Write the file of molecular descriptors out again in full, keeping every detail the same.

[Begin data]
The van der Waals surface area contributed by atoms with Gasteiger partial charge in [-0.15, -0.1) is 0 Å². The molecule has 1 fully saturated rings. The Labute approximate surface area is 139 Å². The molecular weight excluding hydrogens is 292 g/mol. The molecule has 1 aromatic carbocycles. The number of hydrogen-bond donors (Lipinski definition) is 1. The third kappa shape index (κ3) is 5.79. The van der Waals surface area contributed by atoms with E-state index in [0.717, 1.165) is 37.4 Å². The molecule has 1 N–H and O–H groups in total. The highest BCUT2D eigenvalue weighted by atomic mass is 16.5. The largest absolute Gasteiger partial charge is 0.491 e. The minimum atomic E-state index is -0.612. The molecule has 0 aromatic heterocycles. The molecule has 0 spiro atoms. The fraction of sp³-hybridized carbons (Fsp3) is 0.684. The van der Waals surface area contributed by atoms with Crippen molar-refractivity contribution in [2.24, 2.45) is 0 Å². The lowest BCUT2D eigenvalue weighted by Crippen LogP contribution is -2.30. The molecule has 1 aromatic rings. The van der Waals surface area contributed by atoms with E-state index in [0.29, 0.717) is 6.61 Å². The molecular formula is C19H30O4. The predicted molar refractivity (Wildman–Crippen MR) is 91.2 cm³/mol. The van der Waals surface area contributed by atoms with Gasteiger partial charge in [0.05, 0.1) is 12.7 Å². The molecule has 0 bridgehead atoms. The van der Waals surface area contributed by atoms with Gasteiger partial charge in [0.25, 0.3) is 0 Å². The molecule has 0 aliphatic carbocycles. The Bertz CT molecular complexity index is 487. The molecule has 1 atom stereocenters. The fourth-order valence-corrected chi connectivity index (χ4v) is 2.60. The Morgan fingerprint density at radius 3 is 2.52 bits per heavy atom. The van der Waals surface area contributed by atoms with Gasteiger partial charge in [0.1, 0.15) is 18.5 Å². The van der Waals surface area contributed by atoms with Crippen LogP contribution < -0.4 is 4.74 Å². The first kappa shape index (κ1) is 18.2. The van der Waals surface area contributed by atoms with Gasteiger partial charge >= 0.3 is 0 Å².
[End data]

The van der Waals surface area contributed by atoms with Gasteiger partial charge in [-0.15, -0.1) is 0 Å². The molecule has 1 fully saturated rings. The Labute approximate surface area is 139 Å². The molecular weight excluding hydrogens is 292 g/mol. The molecule has 1 aromatic carbocycles. The number of hydrogen-bond donors (Lipinski definition) is 1. The third kappa shape index (κ3) is 5.79. The van der Waals surface area contributed by atoms with E-state index in [0.717, 1.165) is 37.4 Å². The molecule has 1 N–H and O–H groups in total. The highest BCUT2D eigenvalue weighted by atomic mass is 16.5. The largest absolute Gasteiger partial charge is 0.491 e. The minimum atomic E-state index is -0.612. The molecule has 0 aromatic heterocycles. The molecule has 0 spiro atoms. The fraction of sp³-hybridized carbons (Fsp3) is 0.684. The van der Waals surface area contributed by atoms with Crippen molar-refractivity contribution in [2.24, 2.45) is 0 Å². The lowest BCUT2D eigenvalue weighted by Crippen LogP contribution is -2.30. The molecule has 1 aromatic rings. The van der Waals surface area contributed by atoms with E-state index in [0.29, 0.717) is 6.61 Å². The molecular formula is C19H30O4. The predicted molar refractivity (Wildman–Crippen MR) is 91.2 cm³/mol. The van der Waals surface area contributed by atoms with Gasteiger partial charge in [0.05, 0.1) is 12.7 Å². The molecule has 0 bridgehead atoms. The van der Waals surface area contributed by atoms with Gasteiger partial charge in [0.25, 0.3) is 0 Å². The molecule has 0 aliphatic carbocycles. The Bertz CT molecular complexity index is 487. The molecule has 1 atom stereocenters. The fourth-order valence-corrected chi connectivity index (χ4v) is 2.60. The Morgan fingerprint density at radius 3 is 2.52 bits per heavy atom. The van der Waals surface area contributed by atoms with Gasteiger partial charge in [0.1, 0.15) is 18.5 Å². The van der Waals surface area contributed by atoms with Crippen LogP contribution < -0.4 is 4.74 Å². The first kappa shape index (κ1) is 18.2. The van der Waals surface area contributed by atoms with Gasteiger partial charge >= 0.3 is 0 Å².